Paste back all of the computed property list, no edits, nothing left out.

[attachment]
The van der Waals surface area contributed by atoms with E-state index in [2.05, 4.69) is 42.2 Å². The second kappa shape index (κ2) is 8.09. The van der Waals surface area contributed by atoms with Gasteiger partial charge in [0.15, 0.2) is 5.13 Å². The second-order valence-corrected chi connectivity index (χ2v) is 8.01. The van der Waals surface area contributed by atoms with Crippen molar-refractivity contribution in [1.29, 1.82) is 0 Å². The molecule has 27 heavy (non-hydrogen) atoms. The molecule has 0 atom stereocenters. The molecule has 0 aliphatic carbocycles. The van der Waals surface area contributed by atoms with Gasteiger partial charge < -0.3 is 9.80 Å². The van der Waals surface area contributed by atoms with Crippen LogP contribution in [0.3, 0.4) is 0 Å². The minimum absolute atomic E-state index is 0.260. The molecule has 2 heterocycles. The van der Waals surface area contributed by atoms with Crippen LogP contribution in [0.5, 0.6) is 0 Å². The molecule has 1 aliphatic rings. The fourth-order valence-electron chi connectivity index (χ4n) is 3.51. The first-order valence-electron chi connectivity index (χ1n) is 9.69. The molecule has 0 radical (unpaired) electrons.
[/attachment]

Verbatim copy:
The van der Waals surface area contributed by atoms with E-state index in [2.05, 4.69) is 42.2 Å². The second kappa shape index (κ2) is 8.09. The van der Waals surface area contributed by atoms with Gasteiger partial charge in [0.15, 0.2) is 5.13 Å². The second-order valence-corrected chi connectivity index (χ2v) is 8.01. The van der Waals surface area contributed by atoms with Crippen molar-refractivity contribution in [1.29, 1.82) is 0 Å². The molecule has 27 heavy (non-hydrogen) atoms. The molecule has 0 atom stereocenters. The molecule has 0 aliphatic carbocycles. The van der Waals surface area contributed by atoms with Gasteiger partial charge < -0.3 is 9.80 Å². The van der Waals surface area contributed by atoms with Crippen LogP contribution in [0.3, 0.4) is 0 Å². The minimum absolute atomic E-state index is 0.260. The molecule has 2 heterocycles. The van der Waals surface area contributed by atoms with Crippen LogP contribution in [0.5, 0.6) is 0 Å². The molecule has 1 aliphatic rings. The fourth-order valence-electron chi connectivity index (χ4n) is 3.51. The first-order valence-electron chi connectivity index (χ1n) is 9.69. The molecule has 0 radical (unpaired) electrons.